Migratory Adaptations in Chrysoperla sinica (Neuroptera: Chrysopidae) uri icon

abstract

  • The green lacewing Chrysoperla sinica (Tjeder) (Neuroptera: Chrysopidae) is a common natural enemy of various insect pests in China and is frequently employed for augmentation biological control. Adults of this species perform migration flights after emergence, the nature of which affects its value for biological control program. In this manuscript, we report characteristics of C. sinica migratory populations captured during 2008-2009 using a light trap at Beihuang Island (Bohai Gulf), 40-60 km from mainland China, and their relationships with flight performance. In total, 1,452 migratory C. sinica adults were caught for these 2 yr. Throughout the sampling period, migratory populations consisted of >50% female individuals, most of which were in preoviposition period and had low degrees of ovarian development. During autumn, most migratory females were unmated. C. sinica females began oviposition since 7d after emergence. Flight mill tests showed that 5-d-old females in preoviposition period flew over the longest distance (i.e., 4.50 +/- 1.31 km) over 8 h and mating status did not affect flight performance. For 3-d-old individuals, males flew over larger distances than females, and unmated individuals exhibited stronger flight capability than mated ones. Hence, gender, mating status, and age all determine C. sinica flight performance. Based upon those findings, we can indicate that C. sinica migratory populations appear adapted to long-distance flights. This research should help understand C. sinica population dynamics and aid its incorporation within integrated pest management (IPM) packages for several crops.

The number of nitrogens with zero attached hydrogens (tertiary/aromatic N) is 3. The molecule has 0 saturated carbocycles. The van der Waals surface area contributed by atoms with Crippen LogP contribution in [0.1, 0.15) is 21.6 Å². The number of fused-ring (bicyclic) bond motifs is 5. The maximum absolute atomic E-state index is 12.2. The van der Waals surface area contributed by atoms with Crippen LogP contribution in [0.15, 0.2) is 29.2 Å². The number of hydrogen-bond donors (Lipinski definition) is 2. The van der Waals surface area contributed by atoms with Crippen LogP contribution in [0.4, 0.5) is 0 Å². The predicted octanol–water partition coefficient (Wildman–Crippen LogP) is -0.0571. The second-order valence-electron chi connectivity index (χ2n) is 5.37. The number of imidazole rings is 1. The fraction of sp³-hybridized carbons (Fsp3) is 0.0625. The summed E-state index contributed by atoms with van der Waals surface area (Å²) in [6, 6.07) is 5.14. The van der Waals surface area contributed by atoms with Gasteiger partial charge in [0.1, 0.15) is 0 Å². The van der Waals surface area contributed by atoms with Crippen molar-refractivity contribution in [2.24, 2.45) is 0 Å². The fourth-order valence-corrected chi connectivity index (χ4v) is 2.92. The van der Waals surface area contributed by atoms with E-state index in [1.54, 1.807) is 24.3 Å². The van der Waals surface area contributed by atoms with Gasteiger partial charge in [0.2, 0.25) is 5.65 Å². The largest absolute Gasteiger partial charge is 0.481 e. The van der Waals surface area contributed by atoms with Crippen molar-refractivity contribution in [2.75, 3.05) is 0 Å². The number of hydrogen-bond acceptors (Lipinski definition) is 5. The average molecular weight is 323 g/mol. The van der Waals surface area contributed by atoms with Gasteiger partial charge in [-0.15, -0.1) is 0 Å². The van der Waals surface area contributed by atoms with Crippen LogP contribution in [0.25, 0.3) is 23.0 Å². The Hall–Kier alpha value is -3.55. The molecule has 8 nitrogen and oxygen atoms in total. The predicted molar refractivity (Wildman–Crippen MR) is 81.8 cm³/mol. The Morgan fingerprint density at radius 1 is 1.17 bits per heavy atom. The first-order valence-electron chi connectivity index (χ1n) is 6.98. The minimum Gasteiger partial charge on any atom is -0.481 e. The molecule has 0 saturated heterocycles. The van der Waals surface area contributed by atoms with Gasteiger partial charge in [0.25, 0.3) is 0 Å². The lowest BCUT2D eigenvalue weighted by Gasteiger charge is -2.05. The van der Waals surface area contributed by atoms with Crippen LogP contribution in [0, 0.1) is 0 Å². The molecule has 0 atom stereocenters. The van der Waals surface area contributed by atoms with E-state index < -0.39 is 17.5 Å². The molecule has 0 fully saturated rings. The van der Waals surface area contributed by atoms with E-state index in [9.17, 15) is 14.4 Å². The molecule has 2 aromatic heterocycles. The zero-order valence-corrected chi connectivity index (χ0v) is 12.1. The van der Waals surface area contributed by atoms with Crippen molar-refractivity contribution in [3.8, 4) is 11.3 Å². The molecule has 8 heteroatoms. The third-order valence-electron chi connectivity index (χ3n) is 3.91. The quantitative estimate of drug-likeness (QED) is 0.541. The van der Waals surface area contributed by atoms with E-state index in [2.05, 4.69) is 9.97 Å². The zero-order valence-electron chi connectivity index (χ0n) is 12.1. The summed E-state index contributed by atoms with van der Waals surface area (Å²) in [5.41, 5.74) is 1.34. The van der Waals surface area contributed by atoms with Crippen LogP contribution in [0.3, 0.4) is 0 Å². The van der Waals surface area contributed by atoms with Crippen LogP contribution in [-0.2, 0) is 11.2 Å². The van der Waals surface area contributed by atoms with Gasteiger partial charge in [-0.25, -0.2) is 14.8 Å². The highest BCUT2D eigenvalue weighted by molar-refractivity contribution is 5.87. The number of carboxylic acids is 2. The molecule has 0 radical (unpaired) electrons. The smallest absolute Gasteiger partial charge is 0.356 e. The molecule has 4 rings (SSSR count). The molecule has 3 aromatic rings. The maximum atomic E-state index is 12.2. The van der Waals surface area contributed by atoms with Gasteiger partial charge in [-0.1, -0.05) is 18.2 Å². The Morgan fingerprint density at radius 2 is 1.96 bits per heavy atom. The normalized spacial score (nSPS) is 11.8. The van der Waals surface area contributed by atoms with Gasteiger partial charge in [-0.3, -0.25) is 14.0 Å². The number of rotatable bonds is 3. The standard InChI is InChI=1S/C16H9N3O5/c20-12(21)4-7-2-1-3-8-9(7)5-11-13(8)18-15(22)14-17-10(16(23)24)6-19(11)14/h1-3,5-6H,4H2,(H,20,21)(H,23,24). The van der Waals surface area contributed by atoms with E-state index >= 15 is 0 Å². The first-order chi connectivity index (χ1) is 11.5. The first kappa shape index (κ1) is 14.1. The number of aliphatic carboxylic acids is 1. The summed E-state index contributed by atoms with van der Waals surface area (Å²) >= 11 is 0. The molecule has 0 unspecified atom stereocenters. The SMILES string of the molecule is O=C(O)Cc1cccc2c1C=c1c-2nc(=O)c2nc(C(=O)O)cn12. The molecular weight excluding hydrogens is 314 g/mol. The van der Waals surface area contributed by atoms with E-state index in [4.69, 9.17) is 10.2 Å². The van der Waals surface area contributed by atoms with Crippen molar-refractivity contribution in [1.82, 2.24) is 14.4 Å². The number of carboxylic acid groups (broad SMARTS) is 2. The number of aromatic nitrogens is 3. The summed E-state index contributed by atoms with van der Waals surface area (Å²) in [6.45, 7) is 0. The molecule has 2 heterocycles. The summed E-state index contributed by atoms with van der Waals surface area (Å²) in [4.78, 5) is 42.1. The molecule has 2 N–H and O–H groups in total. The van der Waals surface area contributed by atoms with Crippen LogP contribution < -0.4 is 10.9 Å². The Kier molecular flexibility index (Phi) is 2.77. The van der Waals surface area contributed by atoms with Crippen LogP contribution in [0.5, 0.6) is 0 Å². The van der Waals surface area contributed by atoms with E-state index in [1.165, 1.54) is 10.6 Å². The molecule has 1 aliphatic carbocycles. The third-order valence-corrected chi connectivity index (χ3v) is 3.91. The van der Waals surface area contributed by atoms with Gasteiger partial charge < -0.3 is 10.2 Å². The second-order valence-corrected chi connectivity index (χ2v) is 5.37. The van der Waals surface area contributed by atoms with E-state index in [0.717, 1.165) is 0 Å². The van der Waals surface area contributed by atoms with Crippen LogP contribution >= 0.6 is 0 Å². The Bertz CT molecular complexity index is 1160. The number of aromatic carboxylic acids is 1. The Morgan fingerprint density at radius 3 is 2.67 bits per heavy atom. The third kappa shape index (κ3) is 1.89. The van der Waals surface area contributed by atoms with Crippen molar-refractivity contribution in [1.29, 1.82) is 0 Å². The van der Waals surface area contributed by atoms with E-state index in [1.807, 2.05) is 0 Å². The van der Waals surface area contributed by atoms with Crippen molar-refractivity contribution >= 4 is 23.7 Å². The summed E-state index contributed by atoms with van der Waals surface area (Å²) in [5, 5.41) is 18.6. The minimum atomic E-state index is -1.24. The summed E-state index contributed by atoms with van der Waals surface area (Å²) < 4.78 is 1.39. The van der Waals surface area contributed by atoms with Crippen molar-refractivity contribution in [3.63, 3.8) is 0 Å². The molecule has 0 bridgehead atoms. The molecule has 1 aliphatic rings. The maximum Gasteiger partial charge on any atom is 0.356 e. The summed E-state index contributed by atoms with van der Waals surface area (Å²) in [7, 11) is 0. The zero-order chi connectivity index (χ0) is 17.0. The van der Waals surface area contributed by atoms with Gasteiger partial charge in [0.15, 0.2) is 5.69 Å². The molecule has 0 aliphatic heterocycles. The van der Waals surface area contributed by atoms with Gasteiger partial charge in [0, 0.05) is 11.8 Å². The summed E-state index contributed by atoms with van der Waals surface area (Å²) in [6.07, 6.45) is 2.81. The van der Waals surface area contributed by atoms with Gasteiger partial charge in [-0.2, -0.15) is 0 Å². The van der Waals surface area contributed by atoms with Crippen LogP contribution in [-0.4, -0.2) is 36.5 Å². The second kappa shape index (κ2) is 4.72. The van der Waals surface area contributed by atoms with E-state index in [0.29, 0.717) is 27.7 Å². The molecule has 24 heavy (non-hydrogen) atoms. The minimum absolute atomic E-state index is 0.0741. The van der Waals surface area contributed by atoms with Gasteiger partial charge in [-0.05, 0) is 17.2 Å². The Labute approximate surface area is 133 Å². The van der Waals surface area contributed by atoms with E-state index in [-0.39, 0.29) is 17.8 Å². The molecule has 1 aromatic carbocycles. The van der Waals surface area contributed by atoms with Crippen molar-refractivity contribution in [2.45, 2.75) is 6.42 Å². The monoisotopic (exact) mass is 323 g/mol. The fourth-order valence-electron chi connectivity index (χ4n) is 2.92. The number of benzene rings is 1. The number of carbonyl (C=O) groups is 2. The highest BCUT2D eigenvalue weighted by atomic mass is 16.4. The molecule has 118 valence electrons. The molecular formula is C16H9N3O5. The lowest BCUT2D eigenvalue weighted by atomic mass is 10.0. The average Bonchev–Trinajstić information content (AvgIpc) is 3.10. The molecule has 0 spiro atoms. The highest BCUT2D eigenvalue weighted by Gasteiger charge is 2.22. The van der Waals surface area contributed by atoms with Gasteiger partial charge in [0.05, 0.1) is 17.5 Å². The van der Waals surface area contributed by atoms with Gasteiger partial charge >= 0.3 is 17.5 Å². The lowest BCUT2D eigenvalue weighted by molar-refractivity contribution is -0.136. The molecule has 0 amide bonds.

publication date

  • 2011
  • 2011